Wednesday 13 November

Air Commodore A.R. Boyle, Director of Intelligence, wrote a report for Sholto Douglas on Moonlight Sonata and how the RAF should respond, both defensively and offensively. Probst had by now elaborated that the big operations would in fact take place over three successive nights and by 19.00 hours BST had revealed that there would be a code word for each day or phase of the attack:

Day 1 Regenschirm (Umbrella)boyle

Day 2 Mondschein Serenade [sic] (Moonshine Serenade)

Day 3 [not known]

Sholto Douglas noted:

I really can’t believe that this is a three night show. I believe there are 3 phases. ‘Umbrella’ is K.G. 100. ‘Moonshine Serenade’. No. 3 phase is something else. How can even the optimistic Boche hope to get 3 successive nights of fine weather[?]

douglasHe nevertheless gave Cold Water his approval, noting that other members of the Air Staff were keen to see KGr. 100’s base at Vannes attacked and that the “special Whitleys for detecting river beams” should attack the Cherbourg transmitters. Arrangements were duly set in train so that the plan could be activated as soon as the tell-tale signal was heard. All that would be required would be the signal from the Air Ministry “Executive Cold Water.”

NOTE: To supplement its Ansons, Blind Approach Training & Development Unit was assigned three Whitleys as of 1 July 1940: P4943, P4944 and P5019. The last of these crashed at Boscombe Down on 12 July and was replaced by P5053. After an accident, the unit’s Whitleys were modified to correct a weakness in the tail assembly. BAT&DU became Wireless Intelligence Development Unit on 14 October 1940 (backdated to 30 September) and then No. 109 Squadron on 10 December. (WIDU's records for the month of November do not appear to have survived).

Meanwhile Ultra had gone silent, with Bletchley temporarily unable to break Luftwaffe keys including “Brown” used by KGr. 100 and the beam stations. A report was issued at 01.15 hrs. on the 13th but it was over 48 hours before the next, at 02.40 on the 15th (two more reports would follow that day, at 14.50 and 17.15 hours—suggesting that there had been a breakthrough and a backlog was being cleared).

In 1940 Peter Gray Lucas of the Air Ministry was working at the Cheadle Y-Service Station, on low-grade Luftwaffe tactical signals. In 1993 he wrote that:

A harbour defence command in Antwerp regularly received notice of ‘own’ aircraft about to fly over. On the afternoon of 14 November 1940 the signal read ‘ANGRIFF [attack] KORN’, but the [human] computors could not guess at the time and did not guess until later that KORN was the code-word for Coventry.

NOTE: Unfortunately, no reference is given for this message. German notifications of coast crossings by friendly aircraft from the 1944–45 period do exist but do not give intended targets, only the times and places at which the coast would be crossed, out- and inbound. Without sight of the original, it remains possible that Lucas’s memory was conflating two different messages.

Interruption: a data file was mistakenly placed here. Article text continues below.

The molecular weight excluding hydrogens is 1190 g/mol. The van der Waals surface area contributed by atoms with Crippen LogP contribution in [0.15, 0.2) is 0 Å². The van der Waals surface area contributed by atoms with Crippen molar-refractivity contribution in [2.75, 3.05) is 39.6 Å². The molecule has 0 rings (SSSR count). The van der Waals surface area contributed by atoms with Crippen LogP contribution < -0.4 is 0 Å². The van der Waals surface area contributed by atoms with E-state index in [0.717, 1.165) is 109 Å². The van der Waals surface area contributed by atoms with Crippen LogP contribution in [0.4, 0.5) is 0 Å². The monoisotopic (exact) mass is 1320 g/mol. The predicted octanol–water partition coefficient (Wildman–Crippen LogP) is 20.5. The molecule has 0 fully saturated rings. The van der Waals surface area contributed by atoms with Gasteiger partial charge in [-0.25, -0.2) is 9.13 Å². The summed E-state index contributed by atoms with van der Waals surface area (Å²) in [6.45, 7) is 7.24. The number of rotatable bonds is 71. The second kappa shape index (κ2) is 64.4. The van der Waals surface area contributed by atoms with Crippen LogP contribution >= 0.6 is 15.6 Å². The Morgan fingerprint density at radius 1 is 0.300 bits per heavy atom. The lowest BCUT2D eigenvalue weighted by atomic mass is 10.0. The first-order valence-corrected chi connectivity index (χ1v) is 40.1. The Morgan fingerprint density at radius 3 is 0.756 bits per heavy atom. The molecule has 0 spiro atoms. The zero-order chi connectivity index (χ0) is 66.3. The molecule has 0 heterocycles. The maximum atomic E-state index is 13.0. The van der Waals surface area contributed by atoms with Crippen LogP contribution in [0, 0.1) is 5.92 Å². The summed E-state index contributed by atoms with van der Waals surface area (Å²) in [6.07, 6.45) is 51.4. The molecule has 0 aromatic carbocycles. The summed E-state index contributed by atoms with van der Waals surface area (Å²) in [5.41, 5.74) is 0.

Thursday 14 November: Preparation

Weather will be mainly fine in the Midlands and southern England but elsewhere there will be occasional showers of rain or hail …

Air Ministry forecast at 07.00 hours GMT

Decrypts had dried up but in a sense their contribution had already been made. The Y-Service intercepted KGr. 100’s “D3R” signal at the time and frequency promised by Ultra and direction-finding showed that it emanated from Vannes. So Moonlight Sonata was on, a day sooner than the British expected—the moon would not be full until the night of the 15th.

In a handwritten note to DHO, A/C Boyle agreed that the attack would probably involve three waves rather than three nights. The prisoner (i.e. Probst) thought 500–800 aircraft would take part and had mentioned “the industrial district” of England. Boyle ended by saying, “I am trying to get more information.”

A briefing note was prepared for Prime Minister Churchill which, according to his Private Secretary, he read that afternoon in his car, en route from London to rural Oxfordshire. This note set out the four expected target areas in the south east, adding that they might be alternatives depending on local weather conditions. It was thought that the operation would come between the 15th and 20th, that Göring would coordinate the attack and that the whole German bomber force would be involved, perhaps in retaliation for a recent raid on Munich (a conjecture later confirmed by an OKW communiqué). The fourth paragraph summarised what Probst had said about fomenting revolution in the West Midlands, while the next added a note of caution:

We believe that the target will be one of those [four] noted … above, probably in the vicinity of London, but if further information indicates Coventry, Birmingham or elsewhere, we hope to get instructions out in time.

The paper also gave a brief resumé of the Cold Water plan (the orders for which had been given at 03.00 that day). What it emphatically did not say was that the raid was due that very night or that Coventry was the target. Nevertheless, the city’s defences had been reinforced. In a note to Douglas the day after the raid, Stevenson wrote that:

(a) the circus of 12 Bofors arrived in Coventry on 12th Nov.

(b) The 16 balloons (2 flights) should have arrived yesterday. We can assume their presence but this cannot be confirmed as the teleprint lines are down.

(c) We had to add an extra flight to a fighter squadron based in defence of Coventry. 306 Polish Squadron has had this flight added and it has been moved to Ternhill [in Shropshire].

(d) The factories are being linked to the local Observer Corps centres to give “Jim Crow” warning of hostile a/c approach.

(e) There was no addition in terms of guns. There are 40 HAA [heavy anti-aircraft] in Coventry.

continued on next page …


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